(Quote taken from Marxists.org.)

Capitalism is an economic system defined by private ownership of the means of production, with the means of production operated in order to generate a profit for their owners.

Countries that actually have socialist economies would include, I guess, North Korea, Cuba, and maybe Vietnam and Laos (I’m not really sure about those last two anymore). China is still ruled by a Communist Party, a political organization ostensibly dedicated to creating a socialist society, and allegedly ultimately even a communist one, but in practice Chinese society is now highly capitalistic, albeit with a still-high level of ostensible state ownership of things like land. Note that having a Socialist Party or a Communist Party in political power is not the same thing as having an actual socialist economy.

A country with a capitalist economy can be politically democratic, or it can be a dictatorship, or an oligarchy. In theory, a country with a socialist economy could also be democratic, with the workers/citizens/owners (those terms being basically different words for the same group of people) voting on how society should be run (and also exercising other political rights like freedom of speech and assembly), with the people as a whole making decisions about both “political” issues (“Should we declare war on Eastasia?”) and also on economic ones (“How many pencils should we produce this year?”). You could even have a multi-party democratic socialist society, where, say, the Christian Socialist Party and the Democratic Socialist Party compete to win elections over the proper public policy and course of society in the context of a country which everyone basically agrees should have a socialist economy (just as the Democrats and Republicans compete to win elections over the proper public policy and course of society in the context of a country which everyone basically agrees should have a capitalist economy ). In a communist society, there would no longer be political parties, as there would no longer be a state to compete for control or direction of.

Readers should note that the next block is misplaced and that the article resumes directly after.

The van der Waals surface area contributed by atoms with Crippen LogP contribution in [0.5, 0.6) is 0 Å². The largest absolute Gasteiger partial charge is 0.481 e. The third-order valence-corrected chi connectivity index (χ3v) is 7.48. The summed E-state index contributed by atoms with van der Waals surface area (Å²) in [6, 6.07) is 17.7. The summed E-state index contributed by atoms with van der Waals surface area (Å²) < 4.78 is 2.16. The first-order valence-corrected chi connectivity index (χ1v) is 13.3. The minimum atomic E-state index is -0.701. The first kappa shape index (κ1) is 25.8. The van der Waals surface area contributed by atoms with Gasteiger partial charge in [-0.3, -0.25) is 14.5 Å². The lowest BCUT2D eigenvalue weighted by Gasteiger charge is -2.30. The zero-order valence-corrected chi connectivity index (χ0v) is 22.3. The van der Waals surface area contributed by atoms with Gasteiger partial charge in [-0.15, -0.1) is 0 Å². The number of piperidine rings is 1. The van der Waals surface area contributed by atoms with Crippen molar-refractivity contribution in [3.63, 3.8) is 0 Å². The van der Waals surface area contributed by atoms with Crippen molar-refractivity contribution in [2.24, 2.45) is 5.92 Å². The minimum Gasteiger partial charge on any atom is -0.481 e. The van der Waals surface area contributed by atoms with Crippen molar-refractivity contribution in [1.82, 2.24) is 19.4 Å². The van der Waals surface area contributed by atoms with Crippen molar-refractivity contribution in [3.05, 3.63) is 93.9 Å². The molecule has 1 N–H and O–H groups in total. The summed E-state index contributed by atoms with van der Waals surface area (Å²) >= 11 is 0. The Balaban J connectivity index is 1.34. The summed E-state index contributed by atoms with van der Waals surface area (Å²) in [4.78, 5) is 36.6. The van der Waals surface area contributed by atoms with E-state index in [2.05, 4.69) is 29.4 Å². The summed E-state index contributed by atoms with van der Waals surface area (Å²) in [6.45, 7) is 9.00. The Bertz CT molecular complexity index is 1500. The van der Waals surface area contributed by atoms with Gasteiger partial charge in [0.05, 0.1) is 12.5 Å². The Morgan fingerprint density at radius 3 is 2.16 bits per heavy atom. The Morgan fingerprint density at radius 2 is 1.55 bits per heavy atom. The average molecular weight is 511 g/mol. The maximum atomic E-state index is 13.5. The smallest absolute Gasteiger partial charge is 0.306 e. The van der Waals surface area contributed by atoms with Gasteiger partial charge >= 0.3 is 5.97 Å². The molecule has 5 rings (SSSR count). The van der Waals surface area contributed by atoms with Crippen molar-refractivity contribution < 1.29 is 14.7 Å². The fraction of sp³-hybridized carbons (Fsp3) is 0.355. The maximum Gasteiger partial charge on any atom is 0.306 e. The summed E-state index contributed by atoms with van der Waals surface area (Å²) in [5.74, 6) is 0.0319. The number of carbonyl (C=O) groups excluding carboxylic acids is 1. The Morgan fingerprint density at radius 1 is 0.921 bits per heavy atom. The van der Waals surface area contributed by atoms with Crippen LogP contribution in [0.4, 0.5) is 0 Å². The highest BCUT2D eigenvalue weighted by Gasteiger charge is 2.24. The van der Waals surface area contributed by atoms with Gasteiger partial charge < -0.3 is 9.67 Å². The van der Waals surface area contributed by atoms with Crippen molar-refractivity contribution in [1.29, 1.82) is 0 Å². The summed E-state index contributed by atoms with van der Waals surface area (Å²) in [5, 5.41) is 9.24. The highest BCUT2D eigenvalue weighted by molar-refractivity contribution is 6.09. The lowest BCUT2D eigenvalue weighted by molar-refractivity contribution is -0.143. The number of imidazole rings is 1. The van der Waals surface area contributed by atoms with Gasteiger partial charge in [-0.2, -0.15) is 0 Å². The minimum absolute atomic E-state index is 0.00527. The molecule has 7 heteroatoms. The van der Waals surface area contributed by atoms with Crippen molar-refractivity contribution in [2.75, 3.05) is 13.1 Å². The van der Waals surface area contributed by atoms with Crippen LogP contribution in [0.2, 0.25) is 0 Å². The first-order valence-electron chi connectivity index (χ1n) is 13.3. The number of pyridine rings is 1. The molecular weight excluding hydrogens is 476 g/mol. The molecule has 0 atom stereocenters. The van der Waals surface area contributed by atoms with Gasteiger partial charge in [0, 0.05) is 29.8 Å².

In practice, “democratic socialist” parties over the course of the 20th century wound up embracing the idea of “gradualism” in building a country with a socialist economy to such an extent that it became clear they were never, ever going to get there from here. In the 20th century, gradualist programs of democratic socialism did lead otherwise basically capitalist countries in places like Western Europe to sometimes nationalize particular industries; for example, in Britain the coal mining industry was nationalized, so there were socialist sectors of the economy, even though overall the economy was still much more capitalist than not. These industries were later mostly re-privatized. Also, in pretty much any actually existing modern economy government and industry–whether or not industry is privately owned and seeks to make a profit–will interact in all sorts of complicated ways, from minimum wage laws and environmental regulations to government attempts to promote and protect particular industries (growing food, or steel production, or building high-performance military aircraft) in order to serve the “national interest” (even though if left to its own devices the country’s capitalist for-profit military aviation industry might relocate all its factories to China).